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What is Heart Failure?

In heart failure, or cardiomyopathy, the heart does not pump blood efficiently to the rest of the body. Hormones work to make up the heart's weakness, but eventually they will further reduce the heart's pumping ability. Aggressive treatment is necessary because the condition worsens with time.

Heart failure is usually caused by damage from conditions like high blood pressure, coronary artery disease, structural heart defects or heart attacks. As the heart tries to compensate for these conditions, the heart can beat faster, stretch the walls of its chambers and increase muscle tissue. When the muscle is too thick, the heart can't relax and fills with blood resulting in diastolic heart failure. Eventually the heart will become too weak to squeeze properly and systolic heart failure occurs. Because the heart is unable to pump correctly, blood backs up in the veins and leads to fluid buildup in the lungs and other parts of the body called congestive heart failure.

Symptoms of heart failure include (but are not limited to):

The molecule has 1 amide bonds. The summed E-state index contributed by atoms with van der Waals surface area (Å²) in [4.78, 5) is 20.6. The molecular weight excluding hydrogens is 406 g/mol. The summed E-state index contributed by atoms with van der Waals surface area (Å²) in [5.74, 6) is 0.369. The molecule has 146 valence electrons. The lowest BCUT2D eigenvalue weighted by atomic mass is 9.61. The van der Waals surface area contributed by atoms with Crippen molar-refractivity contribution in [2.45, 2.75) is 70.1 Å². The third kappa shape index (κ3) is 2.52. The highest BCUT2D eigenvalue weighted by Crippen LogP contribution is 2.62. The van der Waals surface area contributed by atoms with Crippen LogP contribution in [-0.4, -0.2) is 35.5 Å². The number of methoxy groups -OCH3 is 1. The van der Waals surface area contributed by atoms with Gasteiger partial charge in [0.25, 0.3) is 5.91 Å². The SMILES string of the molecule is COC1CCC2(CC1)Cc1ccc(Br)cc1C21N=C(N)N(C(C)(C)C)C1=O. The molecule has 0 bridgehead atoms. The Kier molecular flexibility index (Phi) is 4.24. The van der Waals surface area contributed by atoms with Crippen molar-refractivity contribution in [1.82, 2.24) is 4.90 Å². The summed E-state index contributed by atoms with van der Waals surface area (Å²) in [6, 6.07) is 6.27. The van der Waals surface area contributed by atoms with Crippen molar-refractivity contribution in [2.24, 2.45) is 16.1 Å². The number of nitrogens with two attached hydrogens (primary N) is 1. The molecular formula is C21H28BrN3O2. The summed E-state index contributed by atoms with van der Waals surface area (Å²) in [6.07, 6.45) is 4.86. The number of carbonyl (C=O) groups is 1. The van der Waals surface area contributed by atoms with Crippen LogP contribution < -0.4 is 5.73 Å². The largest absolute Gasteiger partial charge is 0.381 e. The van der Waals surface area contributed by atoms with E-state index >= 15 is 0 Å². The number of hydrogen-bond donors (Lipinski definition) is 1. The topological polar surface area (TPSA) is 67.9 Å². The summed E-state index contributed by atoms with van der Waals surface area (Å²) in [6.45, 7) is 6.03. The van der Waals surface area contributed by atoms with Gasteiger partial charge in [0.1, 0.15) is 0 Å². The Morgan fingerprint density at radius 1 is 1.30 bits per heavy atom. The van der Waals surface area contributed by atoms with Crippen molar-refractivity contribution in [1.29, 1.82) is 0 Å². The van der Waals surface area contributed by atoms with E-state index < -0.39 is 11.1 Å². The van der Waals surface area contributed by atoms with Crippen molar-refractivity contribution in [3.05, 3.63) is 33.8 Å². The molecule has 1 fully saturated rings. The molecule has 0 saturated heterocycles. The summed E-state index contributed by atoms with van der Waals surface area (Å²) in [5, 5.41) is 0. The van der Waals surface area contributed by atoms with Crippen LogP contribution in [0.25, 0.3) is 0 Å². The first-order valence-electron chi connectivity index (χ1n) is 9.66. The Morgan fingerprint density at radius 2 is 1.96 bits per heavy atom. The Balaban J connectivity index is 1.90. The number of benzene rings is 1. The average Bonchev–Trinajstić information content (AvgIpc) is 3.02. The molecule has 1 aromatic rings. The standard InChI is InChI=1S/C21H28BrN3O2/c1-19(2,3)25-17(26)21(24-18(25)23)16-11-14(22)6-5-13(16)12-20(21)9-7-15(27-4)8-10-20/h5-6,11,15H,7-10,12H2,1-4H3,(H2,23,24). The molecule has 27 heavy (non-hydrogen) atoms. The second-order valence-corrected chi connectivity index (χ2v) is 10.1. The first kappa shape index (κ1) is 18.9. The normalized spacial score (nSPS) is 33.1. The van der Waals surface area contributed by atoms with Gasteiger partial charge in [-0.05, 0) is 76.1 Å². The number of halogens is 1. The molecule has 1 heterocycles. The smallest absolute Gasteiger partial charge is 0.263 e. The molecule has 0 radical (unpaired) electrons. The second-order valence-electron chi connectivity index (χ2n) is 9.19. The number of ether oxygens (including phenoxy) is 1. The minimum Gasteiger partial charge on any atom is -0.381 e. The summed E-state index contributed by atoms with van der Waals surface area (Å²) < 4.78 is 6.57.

• Shortness of breath
  • Persistent cough
  • Fatigue and weakness
  • Sudden weight gain
  • Increased heart rate
  • Increased thirst

Heart failure treatment involves managing symptoms and reducing the risk of further damage. Surgical procedures can sometimes repair other conditions that contribute to heart failure. Implanted cardiac devices (ICDs) are also used to make the heart work more efficiently.

At Centennial Heart, we offer comprehensive disease management programs and individual approach to care. Proper disease management reduces the likelihood of disease progression, hospitalization and mortality. Heart failure patients will receive one-on-one therapy, education and reinforcement to make lifestyle changes to lead a healthy, active life. Our team provides constant follow-up and connection to walk you through your customized care plan.

Our advanced heart failure program offers:

  • Comprehensive patient and family education
  • Guideline-directed medical therapy
  • Treatment of co-morbid conditions including anemia, sleep apnea, diabetes mellitus, COPD
  • Care coordination with other medical providers
  • Weekly outpatient assessment to determine need for IV diuretics or medication titration
  • Urgent evaluation for clinical status change to decrease ER visits
  • Lab studies to determine treatment needs and monitor therapy effectiveness
  • Constant communication of status and lab results
  • Multidisciplinary care including nutrition, pharmacy, social services
  • 24-hour on-call support